By Momoko Tanno
What does the Kingdom of God sound like? Is it filled with an amalgam of different pitches, tones, and styles of music and songs you could hear from all different voices of the many communities of people? Some high-pitched, some low-pitched, some reed-like, some flute-like, bass-like, or brass-like tones? Different types of drumming? Electric, acoustic, and something in between? Will it be slow at times and a fast tempo at times?
Is this what our worship sounds like? For many congregations, the answer is no. But that does not need to be a hopeless conclusion. Instead, what if it is an invitation to try something new?
Why not celebrate the richness of God’s creation in its diversity now? Is the Body of Christ multicultural? Of course we are. We are already multicultural, and now is just the right time to live into that reality.
Core Practices of an Intentionally Diverse Musical Group
In 2011, I was invited into an intentionally diverse group, the ELCA Glocal Mission Gathering Musician Educators, led by Rev. Sunitha Mortha—the Director of Mission Formation in the Global Mission Unit at the ELCA Churchwide Office in Chicago. We gathered every year for the Annual Musicians Training event in Chicago to learn from a group of experts in hymnody, ethnomusicology, and storytelling. We heard from global companions from all over the world about different styles of music, stories, and languages. We also had the opportunity to walk with one another and to be in community with all who were gathered from all over the world, from all walks of life.
We would learn a series of songs and stories at the Annual Musicians Training each year, pray for discernment, and then wait for the invitations to represent the rich diverse collective culture of our church body, acting as ambassadors who share the stories and gifts from around the world. We would represent the many communities that exist in the world and invite others into contextual, cross-cultural, trans-cultural, counter-cultural worship as stated in the Nairobi Statement on Worship and Culture.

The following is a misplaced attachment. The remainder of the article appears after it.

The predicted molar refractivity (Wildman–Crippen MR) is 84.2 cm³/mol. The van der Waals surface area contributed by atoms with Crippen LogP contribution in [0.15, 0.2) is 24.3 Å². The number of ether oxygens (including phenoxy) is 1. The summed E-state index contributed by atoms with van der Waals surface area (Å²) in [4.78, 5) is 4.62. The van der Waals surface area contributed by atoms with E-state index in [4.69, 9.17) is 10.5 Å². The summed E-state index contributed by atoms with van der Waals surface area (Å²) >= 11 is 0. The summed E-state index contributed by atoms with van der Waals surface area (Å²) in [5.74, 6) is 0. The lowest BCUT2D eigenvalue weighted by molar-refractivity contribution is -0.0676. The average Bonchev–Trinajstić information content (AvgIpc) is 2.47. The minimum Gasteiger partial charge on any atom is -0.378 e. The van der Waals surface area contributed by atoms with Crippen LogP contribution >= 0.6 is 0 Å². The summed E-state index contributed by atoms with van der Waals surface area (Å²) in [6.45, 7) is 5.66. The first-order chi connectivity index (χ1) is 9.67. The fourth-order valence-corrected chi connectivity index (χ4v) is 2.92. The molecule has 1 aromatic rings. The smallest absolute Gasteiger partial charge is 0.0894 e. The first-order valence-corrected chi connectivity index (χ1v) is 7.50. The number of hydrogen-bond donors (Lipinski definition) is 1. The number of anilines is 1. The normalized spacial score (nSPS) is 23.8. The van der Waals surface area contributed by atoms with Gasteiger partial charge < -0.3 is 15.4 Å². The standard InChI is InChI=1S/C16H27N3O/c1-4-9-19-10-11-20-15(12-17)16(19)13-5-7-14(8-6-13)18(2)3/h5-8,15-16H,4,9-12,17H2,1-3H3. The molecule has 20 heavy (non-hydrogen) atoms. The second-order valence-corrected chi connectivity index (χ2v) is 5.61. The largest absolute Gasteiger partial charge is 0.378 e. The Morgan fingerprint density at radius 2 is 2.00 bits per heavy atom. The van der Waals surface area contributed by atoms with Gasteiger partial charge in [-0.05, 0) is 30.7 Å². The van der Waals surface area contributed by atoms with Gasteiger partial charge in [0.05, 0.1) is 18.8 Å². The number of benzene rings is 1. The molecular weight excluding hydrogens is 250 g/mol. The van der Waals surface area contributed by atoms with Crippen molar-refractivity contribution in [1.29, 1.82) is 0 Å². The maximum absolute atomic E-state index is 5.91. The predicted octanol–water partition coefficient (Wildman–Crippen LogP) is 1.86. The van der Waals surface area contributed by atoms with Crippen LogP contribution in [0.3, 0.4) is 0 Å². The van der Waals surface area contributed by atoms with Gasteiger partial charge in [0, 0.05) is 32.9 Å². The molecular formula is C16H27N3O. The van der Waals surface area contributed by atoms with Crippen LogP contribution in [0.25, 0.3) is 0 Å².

In this short video, you can see the role global and local music played in “glocal” mission events prior to the pandemic.
My 10 years with the Glocal Community literally changed my life, and it gave me life. The opportunities to walk with my siblings from all walks of life, working through our differences such as our core values and beliefs, completely transformed my life and my perspective about this world. I believe we are all called to walk in accompaniment as Jesus walked with the disciples and with us today even when we can’t feel it. We use the principles of accompaniment in our mission as stated and practiced in the Global Mission of the ELCA.
“Accompaniment is defined as walking together in a solidarity that practices interdependence and mutuality.”
In the same way, the people in the Beloved Community of glocal musician educators have walked with me, and I am committed to walking with them all the way as well.
What does accompaniment look like? The Glocal Beloved Community spent time with one another, broke bread together, listened to one another’s stories, held space for one another, and learned from one another. Everything about our relationships was based in mutuality: sharing resources, mutual respect, shared leadership, sharing stories with vulnerability and openness, and collaboration.
When I was first invited into this space, I was perplexed. I really appreciated the opportunity to learn, but at the same time, I wondered how can I, as a Japanese woman who grew up in fairly privileged circumstances, belong in this community of people with all these amazing stories to tell, and walk in solidarity with them? By grace, I kept being invited to share and learn, but mostly to learn, and I kept showing up. Accompaniment means to walk side by side, with no one ahead or behind another, but shoulder to shoulder.